HARTFORD - In a stunning reversal, the Connecticut Supreme Court on Friday vacated Kennedy cousin Michael Skakel's murder conviction and ordered a new trial in connection with a 1975 killing in wealthy Greenwich.
The court issued a 4-3 ruling Friday that Skakel's trial attorney, Michael Sherman, failed to present evidence of an alibi. The decision reversed the high court's previous ruling in December 2016 that reinstated Skakel's conviction after a lower court ordered a new trial, citing mistakes by Sherman.
Skakel, a nephew of Robert F. Kennedy's widow, Ethel Kennedy, was convicted of murder in 2002 in the bludgeoning death of Martha Moxley in their wealthy Greenwich neighborhood in 1975, when they were teenagers. He was sentenced to 20 years to life in prison, but was freed on $1.2 million bail after the lower court overturned his murder conviction in 2013.
The case has drawn international attention because of the Kennedy name, Skakel's rich family, numerous theories about who killed Moxley and the brutal way in which she died. Several other people, including Skakel's brother Tommy Skakel, have been mentioned as possible killers.
Skakel's appellate lawyer, Hubert Santos, had asked the Supreme Court to reconsider its 2016 ruling, resulting in Friday's decision.
Santos argued that Sherman made poor decisions, including not focusing on Skakel's brother as a possible suspect and failing to attempt to contact an alibi witness. Santos said Skakel was several miles away from the crime scene watching a Monty Python movie with friends when Moxley was bludgeoned with a golf club.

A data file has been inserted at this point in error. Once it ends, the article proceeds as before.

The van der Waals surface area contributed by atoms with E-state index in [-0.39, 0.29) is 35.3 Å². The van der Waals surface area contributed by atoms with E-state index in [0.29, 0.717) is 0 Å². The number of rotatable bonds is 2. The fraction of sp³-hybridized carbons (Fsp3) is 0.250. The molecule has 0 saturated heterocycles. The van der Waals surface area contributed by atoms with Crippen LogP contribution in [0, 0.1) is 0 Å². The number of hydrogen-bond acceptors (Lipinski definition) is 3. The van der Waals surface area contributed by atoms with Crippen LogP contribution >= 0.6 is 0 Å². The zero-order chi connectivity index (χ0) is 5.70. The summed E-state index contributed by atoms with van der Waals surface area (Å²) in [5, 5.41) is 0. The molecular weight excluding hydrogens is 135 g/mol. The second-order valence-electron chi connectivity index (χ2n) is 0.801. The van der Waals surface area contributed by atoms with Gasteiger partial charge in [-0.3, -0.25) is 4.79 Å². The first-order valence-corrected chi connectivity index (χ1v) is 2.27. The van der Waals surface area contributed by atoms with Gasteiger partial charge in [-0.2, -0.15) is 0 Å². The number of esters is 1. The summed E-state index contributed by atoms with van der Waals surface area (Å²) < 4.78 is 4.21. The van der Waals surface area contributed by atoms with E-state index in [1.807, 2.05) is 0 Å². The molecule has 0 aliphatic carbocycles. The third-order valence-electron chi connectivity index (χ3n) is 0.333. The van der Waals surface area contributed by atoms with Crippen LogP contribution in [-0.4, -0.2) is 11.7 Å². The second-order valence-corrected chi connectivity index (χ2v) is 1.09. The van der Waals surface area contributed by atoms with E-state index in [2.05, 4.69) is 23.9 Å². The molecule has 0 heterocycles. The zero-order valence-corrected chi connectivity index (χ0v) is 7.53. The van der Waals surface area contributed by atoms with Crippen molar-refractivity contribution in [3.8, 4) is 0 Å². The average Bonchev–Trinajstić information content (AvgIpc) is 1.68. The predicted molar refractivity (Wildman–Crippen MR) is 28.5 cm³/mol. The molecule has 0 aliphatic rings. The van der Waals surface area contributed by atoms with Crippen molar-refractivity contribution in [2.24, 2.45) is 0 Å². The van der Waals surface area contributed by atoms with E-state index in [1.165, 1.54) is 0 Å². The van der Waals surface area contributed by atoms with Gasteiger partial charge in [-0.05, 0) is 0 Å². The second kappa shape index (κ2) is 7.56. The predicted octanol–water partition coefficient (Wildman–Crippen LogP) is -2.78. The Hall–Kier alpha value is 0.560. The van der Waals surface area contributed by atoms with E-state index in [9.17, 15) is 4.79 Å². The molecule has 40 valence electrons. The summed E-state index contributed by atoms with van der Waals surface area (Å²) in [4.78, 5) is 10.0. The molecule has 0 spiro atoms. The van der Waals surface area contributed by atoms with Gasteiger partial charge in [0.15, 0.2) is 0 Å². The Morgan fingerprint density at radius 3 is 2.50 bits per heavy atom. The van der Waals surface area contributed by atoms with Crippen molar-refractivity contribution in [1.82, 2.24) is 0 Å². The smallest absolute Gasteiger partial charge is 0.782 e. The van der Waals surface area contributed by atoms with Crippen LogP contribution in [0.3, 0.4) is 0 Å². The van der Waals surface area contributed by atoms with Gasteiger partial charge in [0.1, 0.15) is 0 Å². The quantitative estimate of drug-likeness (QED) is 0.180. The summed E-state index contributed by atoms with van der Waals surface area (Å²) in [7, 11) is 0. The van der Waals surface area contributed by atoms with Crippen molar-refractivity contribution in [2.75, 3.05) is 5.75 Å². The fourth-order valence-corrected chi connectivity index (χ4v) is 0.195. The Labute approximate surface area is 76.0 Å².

Santos also has said there was no physical evidence or eyewitnesses linking Skakel to the killing.
Sherman has defended his work, and state prosecutors have argued he did an adequate job. The Associated Press left a message with him Friday seeking comment on the ruling.
Writing for the majority, Justice Richard Palmer said Skakel was prejudiced in the case by Sherman's failure to obtain alibi testimony from witness Denis Ossorio.
“Without Ossorio's testimony, the state was able to attack the petitioner's (Skakel's) alibi - a complete alibi for the time period during which it is highly likely that the victim was murdered - as part of a Skakel family conspiracy to cover up the petitioner's involvement in the victim's murder,” Palmer wrote.
Moxley's brother, John Moxley, told the AP that he was disappointed with the ruling and that it was too soon to say what the family would want next in the case.
“I don't know what the next steps are. My mom is getting older. I just don't think she has the strength to go with this,” said Moxley, 59.
He said he would not trade places with Skakel for anything.
“He'll be in jail for the rest of his life,” Moxley said. “He may not be physically in jail. He may be walking the streets, but he'll be in hell at some point.”